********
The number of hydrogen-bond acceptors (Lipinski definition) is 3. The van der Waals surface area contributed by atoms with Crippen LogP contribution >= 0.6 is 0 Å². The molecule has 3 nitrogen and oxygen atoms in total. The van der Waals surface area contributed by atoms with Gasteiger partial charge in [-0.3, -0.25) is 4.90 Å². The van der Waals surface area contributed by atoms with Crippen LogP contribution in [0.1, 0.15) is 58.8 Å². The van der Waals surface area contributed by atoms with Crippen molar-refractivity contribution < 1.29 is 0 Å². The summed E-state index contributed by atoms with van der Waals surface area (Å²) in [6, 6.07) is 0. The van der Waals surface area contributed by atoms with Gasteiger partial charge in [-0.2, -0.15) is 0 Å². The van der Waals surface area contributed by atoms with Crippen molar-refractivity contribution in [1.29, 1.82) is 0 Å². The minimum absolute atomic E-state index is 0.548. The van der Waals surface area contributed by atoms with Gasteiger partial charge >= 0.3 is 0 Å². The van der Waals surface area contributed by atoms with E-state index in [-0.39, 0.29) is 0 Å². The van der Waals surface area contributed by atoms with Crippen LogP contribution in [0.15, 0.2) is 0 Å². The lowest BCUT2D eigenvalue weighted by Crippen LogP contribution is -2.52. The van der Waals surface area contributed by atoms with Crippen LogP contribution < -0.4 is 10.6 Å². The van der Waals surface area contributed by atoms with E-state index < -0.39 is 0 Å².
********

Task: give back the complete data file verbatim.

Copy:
The number of hydrogen-bond acceptors (Lipinski definition) is 3. The van der Waals surface area contributed by atoms with Crippen LogP contribution >= 0.6 is 0 Å². The molecule has 3 nitrogen and oxygen atoms in total. The van der Waals surface area contributed by atoms with Gasteiger partial charge in [-0.3, -0.25) is 4.90 Å². The van der Waals surface area contributed by atoms with Crippen LogP contribution in [0.1, 0.15) is 58.8 Å². The van der Waals surface area contributed by atoms with Crippen molar-refractivity contribution < 1.29 is 0 Å². The summed E-state index contributed by atoms with van der Waals surface area (Å²) in [6, 6.07) is 0. The van der Waals surface area contributed by atoms with Gasteiger partial charge in [-0.2, -0.15) is 0 Å². The van der Waals surface area contributed by atoms with Crippen molar-refractivity contribution in [1.29, 1.82) is 0 Å². The minimum absolute atomic E-state index is 0.548. The van der Waals surface area contributed by atoms with Gasteiger partial charge >= 0.3 is 0 Å². The van der Waals surface area contributed by atoms with E-state index in [-0.39, 0.29) is 0 Å². The van der Waals surface area contributed by atoms with Crippen LogP contribution in [0.15, 0.2) is 0 Å². The lowest BCUT2D eigenvalue weighted by Crippen LogP contribution is -2.52. The van der Waals surface area contributed by atoms with Crippen LogP contribution < -0.4 is 10.6 Å². The van der Waals surface area contributed by atoms with E-state index < -0.39 is 0 Å².